Open this publication in new window or tab >>Daily Occupations in Mentally Disordered Offenders in Sweden: Exploring Occupational Performance and Social Participating
2006 (English)Doctoral thesis, comprehensive summary (Other academic)
Abstract [en]

The major aim was to explore perceived daily occupations in mentally disordered offenders (MDO) through occupational performance (OP) and social participation (SP) with descriptive, comparative and longitudinal designs. The 74 consecutively included MDOs were visited onsite for data collection. The following assessments were used: Capability to Perform Daily Occupation, Self-efficacy Scale, Importance scale, Allen Cognitive Level Screen, Interview Schedule for Social Interaction, Manchester Short Assessment of Quality of Life, Psycho/social and Environmental Problems, Global Assessment of Functioning Scale, assessment of Support and Service for Persons with Certain Functional Impairments and Karolinska Scales of Personality. Background factors were assembled from the individual forensic psychiatric investigation. The results indicate that MDOs had contradictive problems in OP, SP and lack of disability awareness. The MDOs and professionals had different appraisals of the MDOs’ OP and SP. Schizophrenic MDOs need substantial support for community dwelling. MDOs with psychopathic personality traits had more problems during upbringing, however, no perceived problems in OP and SP compared to the remaining group. Low Socialization, high Anxiety and psychopathy personality traits partially influenced perceived OP and SP. After one year of forensic psychiatric care, 60 % were still hospitalized and 32 % were community dwelling. Changes after one year of care consisted of higher satisfaction of OP and SP, 1/36 subject valued daily occupations higher and 5/36 subjects reported better social interaction. Although, there are some methodological weaknesses in this thesis (e.g. high attrition rate), the unique results should be taken into consideration. It is concluded that MDOs’ appraisal of their own capability has to be taken seriously in treatment and care. Also long treatment periods, targeting daily occupations from start and providing substantial individual support are necessary for successful transition into community dwelling for MDOs. This thesis contributes to extended knowledge of the MDOs’ daily occupations.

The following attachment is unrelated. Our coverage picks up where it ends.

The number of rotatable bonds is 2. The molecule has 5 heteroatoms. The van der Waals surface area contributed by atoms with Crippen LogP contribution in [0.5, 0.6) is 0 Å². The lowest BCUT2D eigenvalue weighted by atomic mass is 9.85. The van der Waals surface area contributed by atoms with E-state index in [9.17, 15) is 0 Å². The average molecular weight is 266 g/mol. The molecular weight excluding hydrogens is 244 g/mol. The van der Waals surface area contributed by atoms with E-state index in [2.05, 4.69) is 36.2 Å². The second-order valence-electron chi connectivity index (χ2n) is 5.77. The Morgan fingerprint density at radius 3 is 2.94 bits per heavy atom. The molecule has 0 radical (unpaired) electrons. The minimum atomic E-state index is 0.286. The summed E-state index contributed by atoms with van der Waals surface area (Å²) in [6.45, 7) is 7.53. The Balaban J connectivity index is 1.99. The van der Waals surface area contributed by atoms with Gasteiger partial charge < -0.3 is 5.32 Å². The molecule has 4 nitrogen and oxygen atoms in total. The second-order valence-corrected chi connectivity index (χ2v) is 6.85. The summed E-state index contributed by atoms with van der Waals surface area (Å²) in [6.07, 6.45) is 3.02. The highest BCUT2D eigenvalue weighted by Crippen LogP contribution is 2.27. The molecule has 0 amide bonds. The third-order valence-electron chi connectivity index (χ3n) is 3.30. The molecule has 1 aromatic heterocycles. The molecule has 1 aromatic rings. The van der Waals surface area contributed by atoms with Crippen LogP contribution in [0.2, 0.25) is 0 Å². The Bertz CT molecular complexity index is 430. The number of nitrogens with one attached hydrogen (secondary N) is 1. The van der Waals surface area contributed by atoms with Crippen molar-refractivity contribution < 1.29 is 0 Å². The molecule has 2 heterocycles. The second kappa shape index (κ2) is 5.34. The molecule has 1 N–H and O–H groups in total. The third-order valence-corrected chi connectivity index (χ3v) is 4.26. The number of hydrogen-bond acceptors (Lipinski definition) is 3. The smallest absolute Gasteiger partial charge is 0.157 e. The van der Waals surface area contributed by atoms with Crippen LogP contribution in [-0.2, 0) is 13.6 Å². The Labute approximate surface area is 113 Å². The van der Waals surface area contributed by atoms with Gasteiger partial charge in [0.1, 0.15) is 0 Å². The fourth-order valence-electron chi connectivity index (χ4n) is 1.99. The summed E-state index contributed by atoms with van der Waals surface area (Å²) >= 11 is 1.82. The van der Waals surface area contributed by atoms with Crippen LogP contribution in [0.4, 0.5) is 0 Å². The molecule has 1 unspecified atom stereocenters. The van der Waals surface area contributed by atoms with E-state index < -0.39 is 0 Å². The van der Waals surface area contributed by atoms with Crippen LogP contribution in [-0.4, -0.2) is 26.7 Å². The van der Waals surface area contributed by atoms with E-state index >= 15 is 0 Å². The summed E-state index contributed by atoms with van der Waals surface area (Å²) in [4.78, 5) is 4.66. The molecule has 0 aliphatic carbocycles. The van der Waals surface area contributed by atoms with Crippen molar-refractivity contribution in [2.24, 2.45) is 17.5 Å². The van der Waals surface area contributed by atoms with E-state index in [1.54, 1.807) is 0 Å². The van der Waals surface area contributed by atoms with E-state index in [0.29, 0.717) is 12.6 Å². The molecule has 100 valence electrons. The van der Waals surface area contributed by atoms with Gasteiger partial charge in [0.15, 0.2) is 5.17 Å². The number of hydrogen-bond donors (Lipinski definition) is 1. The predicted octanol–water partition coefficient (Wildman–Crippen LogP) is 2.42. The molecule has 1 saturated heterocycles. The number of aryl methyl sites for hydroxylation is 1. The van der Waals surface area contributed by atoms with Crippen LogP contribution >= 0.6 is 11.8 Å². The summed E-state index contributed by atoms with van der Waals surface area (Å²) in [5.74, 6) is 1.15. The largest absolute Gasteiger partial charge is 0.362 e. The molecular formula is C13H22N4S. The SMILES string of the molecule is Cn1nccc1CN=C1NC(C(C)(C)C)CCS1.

Place, publisher, year, edition, pages
Uppsala: Institutionen för folkhälso- och vårdvetenskap, 2006. 68 p.
Series
Digital Comprehensive Summaries of Uppsala Dissertations from the Faculty of Medicine, ISSN 1651-6206 ; 93
Keyword
Caring sciences, forensic psychiatry, offender, occupational therapy, treatment planning, longitudinal, Vårdvetenskap
National Category
Nursing
Identifiers
urn:nbn:se:uu:diva-6231 (URN)91-554-6423-8 (ISBN)
Public defence
2006-01-13, Auditorium Minus, Gustavianum, Akademigatan 3, Uppsala, 09:15
Opponent
Supervisors
Available from: 2005-12-16 Created: 2005-12-16 Last updated: 2010-11-25Bibliographically approved